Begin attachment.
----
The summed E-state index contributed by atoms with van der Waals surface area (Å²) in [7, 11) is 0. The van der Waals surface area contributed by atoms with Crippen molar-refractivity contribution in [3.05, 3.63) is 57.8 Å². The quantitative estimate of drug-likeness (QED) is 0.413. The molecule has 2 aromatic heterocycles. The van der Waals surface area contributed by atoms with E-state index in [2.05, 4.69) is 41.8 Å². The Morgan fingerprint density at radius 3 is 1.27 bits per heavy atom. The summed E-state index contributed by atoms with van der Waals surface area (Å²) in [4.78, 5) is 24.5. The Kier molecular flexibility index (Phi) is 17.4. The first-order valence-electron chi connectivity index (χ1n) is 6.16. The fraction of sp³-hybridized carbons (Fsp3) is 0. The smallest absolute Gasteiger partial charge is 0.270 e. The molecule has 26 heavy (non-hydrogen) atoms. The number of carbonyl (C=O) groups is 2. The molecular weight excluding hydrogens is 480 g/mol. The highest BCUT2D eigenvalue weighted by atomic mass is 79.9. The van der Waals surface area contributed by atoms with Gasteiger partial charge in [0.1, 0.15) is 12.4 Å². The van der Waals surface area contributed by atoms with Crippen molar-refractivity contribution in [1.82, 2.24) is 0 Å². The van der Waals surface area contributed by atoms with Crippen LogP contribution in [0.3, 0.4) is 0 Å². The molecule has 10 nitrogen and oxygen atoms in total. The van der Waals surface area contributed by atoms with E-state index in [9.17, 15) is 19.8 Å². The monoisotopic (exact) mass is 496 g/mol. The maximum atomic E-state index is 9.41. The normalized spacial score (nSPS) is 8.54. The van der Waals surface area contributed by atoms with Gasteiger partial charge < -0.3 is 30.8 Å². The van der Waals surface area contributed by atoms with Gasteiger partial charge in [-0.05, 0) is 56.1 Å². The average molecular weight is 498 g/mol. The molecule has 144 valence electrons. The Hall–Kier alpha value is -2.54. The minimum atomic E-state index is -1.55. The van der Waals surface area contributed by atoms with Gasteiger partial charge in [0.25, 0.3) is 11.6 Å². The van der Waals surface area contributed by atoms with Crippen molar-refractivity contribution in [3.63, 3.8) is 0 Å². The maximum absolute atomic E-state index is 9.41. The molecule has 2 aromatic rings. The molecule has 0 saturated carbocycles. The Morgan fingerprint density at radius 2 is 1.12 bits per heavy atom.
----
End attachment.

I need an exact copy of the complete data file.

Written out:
The summed E-state index contributed by atoms with van der Waals surface area (Å²) in [7, 11) is 0. The van der Waals surface area contributed by atoms with Crippen molar-refractivity contribution in [3.05, 3.63) is 57.8 Å². The quantitative estimate of drug-likeness (QED) is 0.413. The molecule has 2 aromatic heterocycles. The van der Waals surface area contributed by atoms with E-state index in [2.05, 4.69) is 41.8 Å². The Morgan fingerprint density at radius 3 is 1.27 bits per heavy atom. The summed E-state index contributed by atoms with van der Waals surface area (Å²) in [4.78, 5) is 24.5. The Kier molecular flexibility index (Phi) is 17.4. The first-order valence-electron chi connectivity index (χ1n) is 6.16. The fraction of sp³-hybridized carbons (Fsp3) is 0. The smallest absolute Gasteiger partial charge is 0.270 e. The molecule has 26 heavy (non-hydrogen) atoms. The number of carbonyl (C=O) groups is 2. The molecular weight excluding hydrogens is 480 g/mol. The highest BCUT2D eigenvalue weighted by atomic mass is 79.9. The van der Waals surface area contributed by atoms with Gasteiger partial charge in [0.1, 0.15) is 12.4 Å². The van der Waals surface area contributed by atoms with Crippen molar-refractivity contribution in [1.82, 2.24) is 0 Å². The van der Waals surface area contributed by atoms with Crippen LogP contribution in [0.3, 0.4) is 0 Å². The molecule has 10 nitrogen and oxygen atoms in total. The van der Waals surface area contributed by atoms with E-state index in [9.17, 15) is 19.8 Å². The monoisotopic (exact) mass is 496 g/mol. The maximum atomic E-state index is 9.41. The normalized spacial score (nSPS) is 8.54. The van der Waals surface area contributed by atoms with Gasteiger partial charge < -0.3 is 30.8 Å². The van der Waals surface area contributed by atoms with Gasteiger partial charge in [-0.05, 0) is 56.1 Å². The average molecular weight is 498 g/mol. The molecule has 144 valence electrons. The Hall–Kier alpha value is -2.54. The minimum atomic E-state index is -1.55. The van der Waals surface area contributed by atoms with Gasteiger partial charge in [0.25, 0.3) is 11.6 Å². The van der Waals surface area contributed by atoms with Crippen molar-refractivity contribution in [3.63, 3.8) is 0 Å². The maximum absolute atomic E-state index is 9.41. The molecule has 2 aromatic rings. The molecule has 0 saturated carbocycles. The Morgan fingerprint density at radius 2 is 1.12 bits per heavy atom.